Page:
Secularism Makes People More Ethical?

Going Godless

Hilmar Schmundt

Boston University Psychologist Catherine Caldwell-Harris has studied the difference between religious and secular minds. 

JASON GROW/DER SPIEGEL

Boston University Psychologist Catherine Caldwell-Harris has studied the difference between religious and secular minds.

Non-believers are often more educated, more tolerant and know more about God than the pious. A new wave of research is trying to figure out what goes on in the minds of an ever-growing group of people known as the "Nones".

Barry Kosmin is a different kind of market researcher. His data focuses on consumers targeted by companies like Lifechurch.tv or World Overcomers Christian Church TM. The sociologist analyzes church-affiliated commercial entities, from souvenir shops to television channels and worship services.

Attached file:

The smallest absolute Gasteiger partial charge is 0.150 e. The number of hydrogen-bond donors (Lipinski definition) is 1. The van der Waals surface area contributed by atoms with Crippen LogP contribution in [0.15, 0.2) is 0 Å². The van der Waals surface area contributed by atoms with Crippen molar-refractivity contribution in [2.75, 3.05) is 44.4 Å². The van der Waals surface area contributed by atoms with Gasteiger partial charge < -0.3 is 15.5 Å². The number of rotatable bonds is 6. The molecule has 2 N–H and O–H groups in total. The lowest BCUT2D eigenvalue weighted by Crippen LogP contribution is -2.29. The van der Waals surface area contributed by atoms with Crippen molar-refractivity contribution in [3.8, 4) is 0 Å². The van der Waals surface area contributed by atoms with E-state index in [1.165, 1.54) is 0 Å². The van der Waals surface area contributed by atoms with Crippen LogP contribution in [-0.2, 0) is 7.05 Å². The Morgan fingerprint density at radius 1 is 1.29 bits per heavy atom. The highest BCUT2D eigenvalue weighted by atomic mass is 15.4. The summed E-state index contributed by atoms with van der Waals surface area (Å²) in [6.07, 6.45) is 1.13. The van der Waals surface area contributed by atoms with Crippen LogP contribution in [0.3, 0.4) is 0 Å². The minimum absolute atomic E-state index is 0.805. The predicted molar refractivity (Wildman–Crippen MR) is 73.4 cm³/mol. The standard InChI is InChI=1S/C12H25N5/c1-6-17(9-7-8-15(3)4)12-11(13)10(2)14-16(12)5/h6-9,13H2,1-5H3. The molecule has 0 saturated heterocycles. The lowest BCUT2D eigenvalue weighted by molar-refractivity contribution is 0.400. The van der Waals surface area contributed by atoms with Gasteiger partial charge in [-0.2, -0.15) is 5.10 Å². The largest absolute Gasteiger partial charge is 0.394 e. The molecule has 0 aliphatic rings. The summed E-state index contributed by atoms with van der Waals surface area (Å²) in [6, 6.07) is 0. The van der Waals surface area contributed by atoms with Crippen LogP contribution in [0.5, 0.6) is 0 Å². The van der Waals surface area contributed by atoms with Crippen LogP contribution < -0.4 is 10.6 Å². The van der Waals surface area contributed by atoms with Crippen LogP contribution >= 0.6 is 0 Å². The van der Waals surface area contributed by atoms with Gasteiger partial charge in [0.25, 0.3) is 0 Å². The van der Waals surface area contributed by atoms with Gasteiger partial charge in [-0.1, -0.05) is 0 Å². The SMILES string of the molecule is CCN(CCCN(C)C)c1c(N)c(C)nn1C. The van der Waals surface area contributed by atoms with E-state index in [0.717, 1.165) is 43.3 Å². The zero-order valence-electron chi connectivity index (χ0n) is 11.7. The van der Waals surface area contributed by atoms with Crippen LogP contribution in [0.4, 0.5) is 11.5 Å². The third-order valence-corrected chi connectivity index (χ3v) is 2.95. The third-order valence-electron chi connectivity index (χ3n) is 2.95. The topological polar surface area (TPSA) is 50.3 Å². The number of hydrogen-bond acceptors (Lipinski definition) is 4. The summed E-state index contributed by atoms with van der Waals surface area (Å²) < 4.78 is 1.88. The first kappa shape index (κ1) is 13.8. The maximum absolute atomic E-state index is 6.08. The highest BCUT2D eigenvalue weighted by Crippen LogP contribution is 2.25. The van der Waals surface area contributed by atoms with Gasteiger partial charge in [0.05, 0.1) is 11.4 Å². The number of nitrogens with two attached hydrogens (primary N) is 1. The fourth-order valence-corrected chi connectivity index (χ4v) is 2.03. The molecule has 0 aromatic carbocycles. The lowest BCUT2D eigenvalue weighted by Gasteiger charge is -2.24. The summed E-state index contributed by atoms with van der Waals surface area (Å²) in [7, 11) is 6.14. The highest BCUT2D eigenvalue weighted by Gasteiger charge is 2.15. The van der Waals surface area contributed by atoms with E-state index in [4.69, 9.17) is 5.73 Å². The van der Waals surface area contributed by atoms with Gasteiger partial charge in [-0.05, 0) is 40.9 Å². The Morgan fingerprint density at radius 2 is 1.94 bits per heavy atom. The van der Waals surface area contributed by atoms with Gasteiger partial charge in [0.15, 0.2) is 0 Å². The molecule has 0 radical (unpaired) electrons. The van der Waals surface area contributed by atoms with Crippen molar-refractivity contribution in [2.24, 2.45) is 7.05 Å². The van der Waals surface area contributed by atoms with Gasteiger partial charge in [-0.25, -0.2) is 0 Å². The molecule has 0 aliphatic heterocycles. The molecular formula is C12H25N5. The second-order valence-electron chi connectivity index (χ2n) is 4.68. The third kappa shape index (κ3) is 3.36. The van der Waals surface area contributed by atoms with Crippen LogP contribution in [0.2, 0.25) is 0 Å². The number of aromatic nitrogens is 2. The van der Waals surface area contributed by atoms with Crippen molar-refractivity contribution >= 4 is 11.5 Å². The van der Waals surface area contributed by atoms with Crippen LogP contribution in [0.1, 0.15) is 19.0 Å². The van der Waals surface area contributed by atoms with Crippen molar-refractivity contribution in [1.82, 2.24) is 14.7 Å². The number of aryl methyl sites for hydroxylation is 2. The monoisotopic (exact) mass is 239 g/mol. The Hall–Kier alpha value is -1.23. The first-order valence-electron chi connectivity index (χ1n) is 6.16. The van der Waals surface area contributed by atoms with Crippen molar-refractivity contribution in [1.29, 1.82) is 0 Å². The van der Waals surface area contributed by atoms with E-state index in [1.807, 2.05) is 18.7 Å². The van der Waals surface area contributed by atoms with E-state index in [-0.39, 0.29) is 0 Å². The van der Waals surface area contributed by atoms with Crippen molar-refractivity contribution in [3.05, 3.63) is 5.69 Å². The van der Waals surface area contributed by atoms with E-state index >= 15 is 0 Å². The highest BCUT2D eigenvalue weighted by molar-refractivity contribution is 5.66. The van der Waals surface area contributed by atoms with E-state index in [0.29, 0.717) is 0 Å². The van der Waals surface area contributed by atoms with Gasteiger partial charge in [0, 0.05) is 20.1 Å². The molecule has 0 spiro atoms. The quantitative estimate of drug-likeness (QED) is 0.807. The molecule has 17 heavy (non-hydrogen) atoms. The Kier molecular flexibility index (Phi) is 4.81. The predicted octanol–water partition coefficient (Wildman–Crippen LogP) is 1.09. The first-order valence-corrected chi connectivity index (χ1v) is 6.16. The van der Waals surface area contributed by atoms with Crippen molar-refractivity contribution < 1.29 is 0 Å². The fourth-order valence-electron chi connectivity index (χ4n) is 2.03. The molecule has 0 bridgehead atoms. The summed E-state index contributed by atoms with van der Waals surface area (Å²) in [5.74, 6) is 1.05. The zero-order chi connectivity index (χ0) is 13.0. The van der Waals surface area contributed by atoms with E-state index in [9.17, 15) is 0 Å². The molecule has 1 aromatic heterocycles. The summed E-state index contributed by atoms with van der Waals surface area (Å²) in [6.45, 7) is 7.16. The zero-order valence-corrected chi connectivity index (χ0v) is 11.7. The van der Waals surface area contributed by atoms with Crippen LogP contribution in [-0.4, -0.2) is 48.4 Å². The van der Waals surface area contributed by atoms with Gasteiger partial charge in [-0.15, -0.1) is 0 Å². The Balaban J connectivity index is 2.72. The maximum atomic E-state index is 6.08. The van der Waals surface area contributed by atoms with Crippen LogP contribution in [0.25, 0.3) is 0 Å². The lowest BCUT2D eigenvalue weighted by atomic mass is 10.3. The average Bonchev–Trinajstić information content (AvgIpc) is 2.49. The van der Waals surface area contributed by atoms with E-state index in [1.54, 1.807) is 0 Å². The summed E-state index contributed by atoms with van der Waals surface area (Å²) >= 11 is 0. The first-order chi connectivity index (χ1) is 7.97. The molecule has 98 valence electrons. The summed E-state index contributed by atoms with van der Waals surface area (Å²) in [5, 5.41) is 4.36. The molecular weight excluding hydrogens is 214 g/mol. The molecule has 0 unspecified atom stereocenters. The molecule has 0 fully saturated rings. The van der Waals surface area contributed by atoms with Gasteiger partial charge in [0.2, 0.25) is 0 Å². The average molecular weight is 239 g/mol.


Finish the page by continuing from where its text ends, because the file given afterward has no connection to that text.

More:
But the most significant target of Kosmin’s research is the consumer group most likely to shy away from such commercial products: secularists. "The non-religious, or Nones, hold the fastest-growing world view in the market," says Kosmin. "In the past 20 years, their numbers in the United States have doubled to 15 percent."

Read More>>

Advertisements

Comments are closed.

%d bloggers like this: